UNHCR launches urgent appeal to help Burundian refugees
After fleeing violence in Burundi, Charlene Natete, her husband Jean-Marie and their two children, Alice, 7, and four-year-old Vestinne, are relieved when they finally reach Mahama refugee camp in Rwanda’s Eastern province. But, even here, their worries are far from over. All they own now is contained in a single bag.
Before leaving Nyanza reception centre in southern Rwanda a day earlier, Charlene had gathered firewood and other supplies for their new home. “We only brought a few clothes with us,” she says. “You couldn’t take anything much with you.”
Violence broke out back in Burundi in 2015 after President Pierre Nkurunziza announced he would seek a third term in office. The constant threats and inability to meet militias' demands for money forced the family to escape one cold night in June this year.
Now, Charlene and her family are among over 400,000 Burundians who have become displaced across the region in Rwanda, Uganda, Tanzania and the Democratic Republic of Congo (DRC) since the crisis started in 2015.
“We only brought a few clothes with us."
UNHCR, the UN Refugee Agency, and partner agencies have today (Sept 29) launched an urgent appeal for US$429 million to help meet the needs of refugees like Charlene across the region. Of the requested amount, only 19 per cent funding has been received, making the Burundi situation one of the least funded refugee crises in the world.
“The chronic underfunding for the Burundi refugee situation has severely hampered reception capacities and the quality of protection rendered by host countries,” said Catherine Wiesner, UNHCR’s Regional Refugee Coordinator for Burundi, at the launch of the revised inter-agency regional refugee response plan in Nairobi, Kenya.
Refugees continue to live in overcrowded and congested camps, facing insecurity, deterioration of emergency shelters, shortages of water and food, and oversubscribed health and education services. “Many refugee hosting areas are at risk of communicable diseases, including, malaria and acute watery diarrhoea,” added Wiesner.
In Mahama, the impact of the huge gap in funding is evident as UNHCR and aid agencies struggle to meet minimum standards for refugees.
“Funding is a major challenge in terms of being able to construct shelters and respond to all the needs of Burundian refugees,” says Janet Pima, UNHCR’s Protection Officer in Mahama. “Because we keep on receiving new arrivals that means the needs are increasing every day.”
In Rwanda, more than 85,000 refugees live in cities such as Kigali and in Mahama. For a country as small as Rwanda, such numbers place a huge strain on resources and Mahama camp is already at breaking point.
“We have around 54,000 refugees in the camp and the space we have has already been occupied by semi-permanent shelters,” adds Pima. “We don’t have any more space which is the main challenge we have for now. We will not be able to relocate any new arrivals until we have an extension of the camp.”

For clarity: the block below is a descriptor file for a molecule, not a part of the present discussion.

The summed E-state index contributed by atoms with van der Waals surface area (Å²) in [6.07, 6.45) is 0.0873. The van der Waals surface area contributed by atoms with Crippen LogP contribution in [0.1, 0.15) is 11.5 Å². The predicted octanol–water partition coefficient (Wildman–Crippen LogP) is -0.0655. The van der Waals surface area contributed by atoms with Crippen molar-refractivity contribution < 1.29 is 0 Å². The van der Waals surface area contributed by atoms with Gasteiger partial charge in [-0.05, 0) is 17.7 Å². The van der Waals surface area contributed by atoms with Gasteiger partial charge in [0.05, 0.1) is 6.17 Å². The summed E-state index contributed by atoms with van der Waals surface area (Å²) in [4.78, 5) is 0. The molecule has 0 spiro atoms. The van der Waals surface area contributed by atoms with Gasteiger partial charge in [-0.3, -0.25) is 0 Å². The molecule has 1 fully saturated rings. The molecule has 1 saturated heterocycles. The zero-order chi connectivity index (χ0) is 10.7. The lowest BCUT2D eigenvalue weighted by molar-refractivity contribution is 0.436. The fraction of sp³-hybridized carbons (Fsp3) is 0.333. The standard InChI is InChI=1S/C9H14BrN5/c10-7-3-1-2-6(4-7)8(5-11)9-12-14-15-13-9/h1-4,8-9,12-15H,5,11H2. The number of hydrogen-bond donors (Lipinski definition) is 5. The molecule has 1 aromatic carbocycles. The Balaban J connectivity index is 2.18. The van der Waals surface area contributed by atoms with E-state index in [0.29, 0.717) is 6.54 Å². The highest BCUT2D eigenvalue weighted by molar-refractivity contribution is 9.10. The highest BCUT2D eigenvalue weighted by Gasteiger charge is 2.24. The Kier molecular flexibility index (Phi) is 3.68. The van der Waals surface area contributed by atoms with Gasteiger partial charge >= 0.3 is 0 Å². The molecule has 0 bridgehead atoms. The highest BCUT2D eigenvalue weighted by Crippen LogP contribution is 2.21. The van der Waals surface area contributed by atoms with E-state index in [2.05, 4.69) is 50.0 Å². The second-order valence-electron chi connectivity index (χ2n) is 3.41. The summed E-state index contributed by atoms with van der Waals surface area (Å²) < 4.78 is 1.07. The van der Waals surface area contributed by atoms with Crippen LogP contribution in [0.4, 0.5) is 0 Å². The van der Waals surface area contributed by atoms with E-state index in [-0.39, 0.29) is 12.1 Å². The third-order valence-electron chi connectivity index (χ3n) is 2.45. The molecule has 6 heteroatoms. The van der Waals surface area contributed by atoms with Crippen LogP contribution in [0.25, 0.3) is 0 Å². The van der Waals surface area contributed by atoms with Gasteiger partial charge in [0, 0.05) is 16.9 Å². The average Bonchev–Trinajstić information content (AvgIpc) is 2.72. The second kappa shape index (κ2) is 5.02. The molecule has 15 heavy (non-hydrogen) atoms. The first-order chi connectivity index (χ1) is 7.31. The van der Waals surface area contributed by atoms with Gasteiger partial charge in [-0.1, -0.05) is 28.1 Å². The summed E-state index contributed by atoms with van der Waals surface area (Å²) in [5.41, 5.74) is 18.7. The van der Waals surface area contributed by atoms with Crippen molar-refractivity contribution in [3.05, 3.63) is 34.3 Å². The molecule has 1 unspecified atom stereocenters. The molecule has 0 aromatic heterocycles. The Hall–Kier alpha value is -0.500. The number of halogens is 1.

“We don’t have any more space."
New arrivals have to wait for weeks, sometimes months, before they can be relocated.
UNHCR is negotiating with the Rwandan government and local communities that own the land around the camp. However, with every refugee that enters the country, more pressure is added to already strained resources.
In Tanzania, where the majority of Burundian refugees are hosted, small numbers of refugees have already undertaken to return home spontaneously. A tripartite meeting was concluded between UNHCR and the governments of Burundi and Tanzania at the end of August 2017. Since then, plans have been put in place to assist an estimated 12,000 Burundian refugees to return home in the last quarter of the year.
Buregeya Leonidas left his home in Burundi’s south eastern province of Rutana in October 2015 for Nduta camp in Tanzania with his wife and seven children.
“I have strongly desired to return home since April 2017 and I have waited until this day to fulfil my dreams,” says the 40-year-old farmer.
A tripartite meeting that was concluded between UNHCR and the governments of Burundi and Tanzania at the end of August 2017 paved the way for refugees like Buregeya to return home. Since then, plans have been put in place to assist an estimated 12,000 Burundian refugees to return home in the last quarter of 2017.
Buregaya returned home with two cherished items - a solar panel and a radio he bought with his savings while in Tanzania. He is ready to resume farming and will use the cash grant he received as seed money to start a small business.
However, unlike him, the majority of Burundian refugees like Charlene and her family are not yet planning to return. For now, the relocation to Mahama is welcome and offers the chance to start afresh. The family has been registered, allocated a shelter, food and other supplies giving them hope that they will be able to resume a normal life. “I think we will get used to things here as we can see things are okay,” says Charlene.
UNHCR continues to work with the government and partner agencies to receive and care for new arrivals despite the challenges, but the need for more support is crucial.
“If we don’t get the space soon, refugees will be congested in the shelters or they will have to remain in the reception centres for quite a long time,” says Pima. “We are appealing for more funding to help Burundian refugees.”